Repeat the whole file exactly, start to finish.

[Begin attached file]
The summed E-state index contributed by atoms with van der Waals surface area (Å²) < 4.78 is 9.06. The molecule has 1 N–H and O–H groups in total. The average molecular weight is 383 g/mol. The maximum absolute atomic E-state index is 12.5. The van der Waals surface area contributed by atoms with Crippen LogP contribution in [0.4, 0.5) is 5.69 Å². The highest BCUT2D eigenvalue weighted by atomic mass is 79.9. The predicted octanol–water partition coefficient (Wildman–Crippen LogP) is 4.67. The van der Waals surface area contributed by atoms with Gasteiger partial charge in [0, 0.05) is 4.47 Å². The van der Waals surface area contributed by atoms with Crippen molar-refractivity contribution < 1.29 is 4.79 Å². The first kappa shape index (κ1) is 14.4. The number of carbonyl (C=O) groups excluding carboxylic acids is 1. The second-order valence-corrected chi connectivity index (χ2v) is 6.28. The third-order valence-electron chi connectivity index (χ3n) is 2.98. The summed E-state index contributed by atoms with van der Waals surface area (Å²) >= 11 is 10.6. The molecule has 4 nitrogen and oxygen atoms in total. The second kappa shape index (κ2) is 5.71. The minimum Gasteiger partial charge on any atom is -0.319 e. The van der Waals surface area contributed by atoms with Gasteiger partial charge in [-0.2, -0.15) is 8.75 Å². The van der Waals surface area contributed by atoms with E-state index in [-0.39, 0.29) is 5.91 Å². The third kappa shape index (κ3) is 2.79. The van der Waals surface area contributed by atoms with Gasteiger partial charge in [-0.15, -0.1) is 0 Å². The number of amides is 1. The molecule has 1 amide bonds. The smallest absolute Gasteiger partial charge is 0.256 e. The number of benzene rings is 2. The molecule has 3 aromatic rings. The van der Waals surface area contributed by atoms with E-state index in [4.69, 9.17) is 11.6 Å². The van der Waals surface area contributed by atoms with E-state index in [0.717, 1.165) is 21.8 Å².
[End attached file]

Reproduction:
The summed E-state index contributed by atoms with van der Waals surface area (Å²) < 4.78 is 9.06. The molecule has 1 N–H and O–H groups in total. The average molecular weight is 383 g/mol. The maximum absolute atomic E-state index is 12.5. The van der Waals surface area contributed by atoms with Crippen LogP contribution in [0.4, 0.5) is 5.69 Å². The highest BCUT2D eigenvalue weighted by atomic mass is 79.9. The predicted octanol–water partition coefficient (Wildman–Crippen LogP) is 4.67. The van der Waals surface area contributed by atoms with Gasteiger partial charge in [0, 0.05) is 4.47 Å². The van der Waals surface area contributed by atoms with Crippen molar-refractivity contribution < 1.29 is 4.79 Å². The first kappa shape index (κ1) is 14.4. The number of carbonyl (C=O) groups excluding carboxylic acids is 1. The second-order valence-corrected chi connectivity index (χ2v) is 6.28. The third-order valence-electron chi connectivity index (χ3n) is 2.98. The summed E-state index contributed by atoms with van der Waals surface area (Å²) >= 11 is 10.6. The molecule has 4 nitrogen and oxygen atoms in total. The second kappa shape index (κ2) is 5.71. The minimum Gasteiger partial charge on any atom is -0.319 e. The van der Waals surface area contributed by atoms with Gasteiger partial charge in [-0.2, -0.15) is 8.75 Å². The van der Waals surface area contributed by atoms with E-state index in [-0.39, 0.29) is 5.91 Å². The third kappa shape index (κ3) is 2.79. The van der Waals surface area contributed by atoms with Gasteiger partial charge in [-0.15, -0.1) is 0 Å². The number of amides is 1. The molecule has 1 amide bonds. The smallest absolute Gasteiger partial charge is 0.256 e. The number of benzene rings is 2. The molecule has 3 aromatic rings. The van der Waals surface area contributed by atoms with E-state index in [4.69, 9.17) is 11.6 Å². The van der Waals surface area contributed by atoms with E-state index in [0.717, 1.165) is 21.8 Å².